History of Judo – a famous martial art of Japan

Origin of Japanese martial arts

The Takeouchi-ryu martial arts system was founded in 1532 and is considered the beginning of Japanese Jujitsu martial arts. Judo originated from Jujitsu, the art of attacking and defending without using weapons.

Jūdō is a Japanese martial art that was founded in 1882 by martial arts teacher and professor Kano Jigoro (1860-1938) on the basis of the Japanese traditional Jūjitsu. Jūjitsu is a martial art that fights with breaking arms, breaking the neck, easily hurting students, so Kano removed those violent elements and made Judo more sporty.

Judo does not use weapons, but the main attacks are to fall, crush, strangle and lock hands and feet. Slashing and stabbing with hands and feet as well as defensive weapons are part of judo, but only in advance arrangements and are not allowed in judo or practice competitions. A judo practitioner is called a judoka.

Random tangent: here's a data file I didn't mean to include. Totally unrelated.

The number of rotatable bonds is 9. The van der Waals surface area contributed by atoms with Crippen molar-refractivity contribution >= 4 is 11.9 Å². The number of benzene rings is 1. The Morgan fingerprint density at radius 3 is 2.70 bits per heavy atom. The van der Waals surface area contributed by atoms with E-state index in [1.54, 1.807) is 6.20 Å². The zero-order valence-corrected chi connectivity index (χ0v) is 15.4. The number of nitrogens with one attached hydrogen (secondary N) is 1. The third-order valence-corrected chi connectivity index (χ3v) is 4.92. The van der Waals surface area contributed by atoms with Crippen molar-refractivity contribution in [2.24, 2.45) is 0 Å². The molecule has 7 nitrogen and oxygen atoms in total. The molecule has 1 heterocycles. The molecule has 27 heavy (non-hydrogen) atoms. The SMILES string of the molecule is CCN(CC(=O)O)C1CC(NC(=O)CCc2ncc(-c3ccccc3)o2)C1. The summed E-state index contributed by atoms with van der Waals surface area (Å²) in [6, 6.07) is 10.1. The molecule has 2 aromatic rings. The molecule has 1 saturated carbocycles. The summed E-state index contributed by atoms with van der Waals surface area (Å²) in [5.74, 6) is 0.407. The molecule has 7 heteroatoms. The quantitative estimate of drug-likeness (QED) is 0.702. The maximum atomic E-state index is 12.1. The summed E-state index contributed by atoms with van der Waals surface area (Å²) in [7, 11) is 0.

Kodokan Judo

In 1882, TS. Jigoro Kano (Father of Judo) conducted a comprehensive study of the ancient defensive martial arts and integrates the best martial arts into a sport called Kodokan Judo.

Professor Kano applied the most refined parts of Jujitsu and removed the bad parts to create the Kodokan Judo. In a few years, Kodokan Judo was perfected and became excellent. The most evident is when the Kodokan Judo students won overwhelmingly Jujitsu athletes at the Bujitsu Police Competition.

By about 1887, the Kodokan Judo was clearly classified. The Kodokan divides three major goals for students: physical education, effective competition and mental training.

Olympic sports

Professor Kano became the first Asian member of the International Olympic Committee in 1909. He always strives for the development of Judo worldwide. Judo became an official sport at the Tokyo Olympics in 1964 and received support from Judo fans and sports promoters around the world.

Jigoro Kano

Jigoro Kano has achieved a doctorate in Judo, a level equivalent to the twelfth rank, only awarded to the founder. He constantly researched and worked on sports development in general and Japanese sports in particular. He is known as the Father of Japanese sports. In 1935, he was awarded the Asahi Prize for his outstanding contributions to sports organization in Japan throughout his life.